A motion was made to dismiss it for want of jurisdiction, because the sum or matter in controversy was not of the value of two thousand dollars. The motion to dismiss was sustained by Mr. Hughes and Mr. Howard, and opposed by Mr. Harris. The reasons in support of the motion were the following: The counsel for Butterworth move to dismiss the writ of error, because the sum or matter in controversy is not of the value of two thousand dollars. Bennett's counsel, on this motion, have taken affidavits to show the negroes to be worth two thousand dollars and upwards. We contend, for the defendant in error, that the affidavits cannot be read:–– 1. Because they contradict the verdict of the jury, which is a part of the record. The error complained of is, that the court erred in giving judgment for the negroes, instead of for the value assessed by the jury; while, on the other side, it is insisted that the judgment was right, and properly for the negroes. The matter then in controversy is the negroes and their value. If the court should be of the opinion, that judgment in the court below could only have been rendered for the value assessed, then the judgment will be reversed, and judgment rendered on the verdict below for that value; and thereby the plaintiff in error, by proving by affidavits what is insisted upon to be the true value, will get off with paying the twelve hundred dollars, though, by his own showing, the value is more than two thousand dollars. Such a result as this will certainly not be tolerated. Could the matter be so arranged that, in the event the judgment is reversed, a judgment could be rendered for the true value, it might be otherwise; for then in truth the matter in controversy in the Supreme Court would be of the value of two thousand dollars; but, as it stands, the plaintiff may be enabled to get clear of a delivery of the negroes, but in no event can be compelled to pay what he says is the true value. 2. Because the judgment in the court below was for the plaintiff; and that judgment it is which, by the writ of error, is in controversy in the Supreme Court; and upon an affirmance of the judgment below, if the affirmed judgment would be for the value of $2,000 or more, then the court would have jurisdiction; but in the case, in any event, there cannot be a judgment for more than twelve hundred dollars, or for the negroes, which the record proves to be of the value of $1,200, and the court cannot take jurisdiction. Gordon v. Ogden, 3 Pet., 33; Smith v. Honey, Id., 469; Knapp v. Banks, 2 How., 73. 3. Mr. Justice Story says,–'To support the jurisdiction, it is necessary that it appear upon the face of the record, or upon affidavits to be filed by the parties, that the sum or value in controversy exceeds $2,000, exclusive of costs.' Hagan v. Foison, 10 Pet., 160. When the value appears upon the face of the record, that record must be the only evidence; but when it is silent, evidence aliunde may be looked to. When the plaintiff in his declaration or petition claims more than two thousand dollars, and the judgment is for the defendant below, the court has jurisdiction; because, as the court say in Gordon v. Ogden, the whole sum claimed 'may be still recovered; and, consequently, the whole sum claimed is still in dispute.' But the same court say, in the same case, 'If the writ of error be brought by the defendant in the original action, the judgment of this court can only affirm that of the Circuit Court; and consequently, the matter in dispute cannot exceed the amount of the judgment.' From these rules it would seem that the record, when containing on its face evidence of the value, is conclusive. The rule as to affidavits was adopted of necessity, and applies only in cases where the record does not furnish evidence of the value. This is shown by the case in which the rule was first laid down. See Williamson v. Kincaid, 4 Dall., 20.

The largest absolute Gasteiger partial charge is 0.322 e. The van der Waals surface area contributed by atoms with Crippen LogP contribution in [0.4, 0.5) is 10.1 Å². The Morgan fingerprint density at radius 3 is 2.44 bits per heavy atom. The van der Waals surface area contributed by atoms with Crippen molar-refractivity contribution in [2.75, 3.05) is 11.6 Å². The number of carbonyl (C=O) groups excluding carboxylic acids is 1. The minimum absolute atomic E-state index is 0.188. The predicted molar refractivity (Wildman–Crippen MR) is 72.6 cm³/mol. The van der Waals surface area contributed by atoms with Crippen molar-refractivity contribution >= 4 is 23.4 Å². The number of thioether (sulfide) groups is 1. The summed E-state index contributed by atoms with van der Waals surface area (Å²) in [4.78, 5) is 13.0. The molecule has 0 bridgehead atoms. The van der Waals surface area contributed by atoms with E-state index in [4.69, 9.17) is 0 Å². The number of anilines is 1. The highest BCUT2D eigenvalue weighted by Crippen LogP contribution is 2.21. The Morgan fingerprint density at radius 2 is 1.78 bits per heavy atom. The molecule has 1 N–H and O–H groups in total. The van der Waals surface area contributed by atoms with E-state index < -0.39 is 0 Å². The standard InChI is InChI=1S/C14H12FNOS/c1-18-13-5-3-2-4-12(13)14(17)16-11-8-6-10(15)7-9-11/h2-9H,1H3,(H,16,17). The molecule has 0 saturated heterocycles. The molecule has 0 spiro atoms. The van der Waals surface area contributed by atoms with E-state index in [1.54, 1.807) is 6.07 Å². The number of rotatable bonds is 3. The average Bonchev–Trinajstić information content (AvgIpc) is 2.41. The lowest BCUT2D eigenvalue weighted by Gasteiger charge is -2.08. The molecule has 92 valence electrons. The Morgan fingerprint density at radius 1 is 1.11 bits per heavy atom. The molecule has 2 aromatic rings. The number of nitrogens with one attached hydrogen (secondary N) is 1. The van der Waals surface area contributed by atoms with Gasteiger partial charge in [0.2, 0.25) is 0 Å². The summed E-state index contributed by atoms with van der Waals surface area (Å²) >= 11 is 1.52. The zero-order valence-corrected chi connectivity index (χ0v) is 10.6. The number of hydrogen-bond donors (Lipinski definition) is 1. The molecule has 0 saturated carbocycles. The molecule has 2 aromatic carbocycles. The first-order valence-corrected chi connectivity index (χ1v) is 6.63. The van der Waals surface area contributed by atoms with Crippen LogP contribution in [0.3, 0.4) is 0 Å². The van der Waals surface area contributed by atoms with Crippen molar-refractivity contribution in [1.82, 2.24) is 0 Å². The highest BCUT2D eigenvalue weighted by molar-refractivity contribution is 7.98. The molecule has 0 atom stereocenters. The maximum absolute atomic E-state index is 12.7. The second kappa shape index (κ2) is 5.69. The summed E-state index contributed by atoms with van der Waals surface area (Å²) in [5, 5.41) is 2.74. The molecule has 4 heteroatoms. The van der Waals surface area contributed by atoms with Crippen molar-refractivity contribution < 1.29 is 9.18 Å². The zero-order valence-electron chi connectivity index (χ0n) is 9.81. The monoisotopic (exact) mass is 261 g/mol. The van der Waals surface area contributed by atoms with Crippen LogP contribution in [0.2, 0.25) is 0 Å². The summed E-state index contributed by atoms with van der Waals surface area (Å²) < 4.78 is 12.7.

The opinion of the court was delivered by: Mr. Chief Justice Taney delivered the opinion of the court.